Chili Fest brings out competitors’ creativity

Adam Robison | Daily Journal Carl Brangenberg stirs the lunch time chili prepared by Bar-B-Q by Jim at the Downtown Tupelo Main Street Association's 14th annual Chili Fest held Friday.

Adam Robison | Daily Journal
Carl Brangenberg stirs the lunch time chili prepared by Bar-B-Q by Jim at the Downtown Tupelo Main Street Association’s 14th annual Chili Fest held Friday.

By Riley Manning

Daily Journal

TUPELO – The weather was almost too hot for chili Friday afternoon at the Downtown Tupelo Main Street Association’s 14th annual Chili Fest, but that didn’t stop a few hundred patrons from filling their bowls with the stuff and piling on the cheese.

“We probably had 100 or so come through between noon and 1,” said Chili Fest volunteer Rudy Young. “I didn’t expect much of a crowd for lunch.”

While the chili concocted by the various teams were not presented until the dinner portion of the event, patrons did get to tease their taste buds with Jim Bean’s chili and fixins for lunch.

“People love chili because it’s comfort food,” said Derek Russell, of the Link Centre’s chili team, their booth themed after the popular AMC television show “Breaking Bad.”

“This year, we’re keeping our recipe top secret.”

When the teams finally came out with their chili at 5 p.m., some of their costumes were as unique as their recipes. Hospice Advantage of Tupelo themed its booth after the rock band Kiss, complete with its own fully-dressed Gene Simmons.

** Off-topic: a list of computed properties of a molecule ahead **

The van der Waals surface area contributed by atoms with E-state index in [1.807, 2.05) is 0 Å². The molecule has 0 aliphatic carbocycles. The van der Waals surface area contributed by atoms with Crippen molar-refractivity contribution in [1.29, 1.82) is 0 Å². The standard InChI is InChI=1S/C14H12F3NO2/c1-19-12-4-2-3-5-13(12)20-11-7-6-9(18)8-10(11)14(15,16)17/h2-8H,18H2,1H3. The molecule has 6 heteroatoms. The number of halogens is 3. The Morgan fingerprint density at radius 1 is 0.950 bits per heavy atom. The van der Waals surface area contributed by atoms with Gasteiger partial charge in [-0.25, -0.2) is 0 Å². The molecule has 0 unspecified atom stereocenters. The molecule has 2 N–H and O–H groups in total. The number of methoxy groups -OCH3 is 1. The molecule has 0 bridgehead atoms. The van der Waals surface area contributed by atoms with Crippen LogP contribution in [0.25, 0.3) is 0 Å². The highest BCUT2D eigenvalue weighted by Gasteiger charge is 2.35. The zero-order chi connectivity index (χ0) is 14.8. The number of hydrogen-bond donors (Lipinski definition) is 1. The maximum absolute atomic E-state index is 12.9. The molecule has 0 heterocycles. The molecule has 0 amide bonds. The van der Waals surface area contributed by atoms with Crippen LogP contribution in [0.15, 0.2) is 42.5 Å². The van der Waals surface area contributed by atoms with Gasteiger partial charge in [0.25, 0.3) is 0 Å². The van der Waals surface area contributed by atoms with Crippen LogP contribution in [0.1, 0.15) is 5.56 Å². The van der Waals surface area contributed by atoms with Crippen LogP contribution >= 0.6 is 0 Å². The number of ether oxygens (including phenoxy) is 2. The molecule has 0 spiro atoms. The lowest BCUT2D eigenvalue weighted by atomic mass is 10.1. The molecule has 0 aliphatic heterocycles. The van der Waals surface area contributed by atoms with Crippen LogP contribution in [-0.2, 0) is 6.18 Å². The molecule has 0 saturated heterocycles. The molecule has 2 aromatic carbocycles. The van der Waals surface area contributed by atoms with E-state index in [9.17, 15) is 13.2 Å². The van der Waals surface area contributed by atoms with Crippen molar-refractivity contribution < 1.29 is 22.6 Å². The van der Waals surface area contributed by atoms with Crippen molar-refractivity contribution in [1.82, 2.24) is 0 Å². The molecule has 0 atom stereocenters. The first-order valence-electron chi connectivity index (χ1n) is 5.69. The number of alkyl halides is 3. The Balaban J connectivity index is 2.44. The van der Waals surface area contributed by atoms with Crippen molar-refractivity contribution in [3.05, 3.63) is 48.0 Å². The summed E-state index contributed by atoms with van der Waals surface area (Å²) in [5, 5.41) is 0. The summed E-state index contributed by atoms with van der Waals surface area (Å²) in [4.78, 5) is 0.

“We went with Kiss because we’re rock stars for our patients,” said chili chef Brad Rickels. “People get so into chili because you can just throw anything in it.”

This year was only Hospice Advantage’s second year to compete, and made a strong showing in 2012, placing second.

In the opposite booth, Tupelo Parks and Recreation flashed back to the ’70s with platform shoes and a disco light. Leigh Ann Mattox said their recipe was voted among other recipes in their office to represent them at the Chili Fest.

“Ours is thick with a lot of ground meat, but what really makes it taste good is the tomatoes and peppers in it are home-grown,” she said. “The fun thing about making chili is it never tastes the same twice.”

Chili, it seems, is becoming the new form of self-expression.

Other contenders used their chili to sport a regional flare, like Jed Duke, of Jed’s Gumtree Cafe, and his spicy Southern chili.

“Last year we used a longhorn and buffalo recipe, but this year we went a little more traditional,” he said. “We try to have fun, do something different every year.”

Mark Hinton of the Community Bank team agreed. His Louisiana-inspired chili even came with a hushpuppy.

“You can never predict what people are going to like,” he said. “But this chili’s got shrimp, crawfish, and sausage in it, ragin’ Cajun style.”

riley.manning@journalinc.com

  • Big G.

    SO LET’S ROCK & ROLL ALL NITE & EAT CHILI EVERY DAY!!! LOL!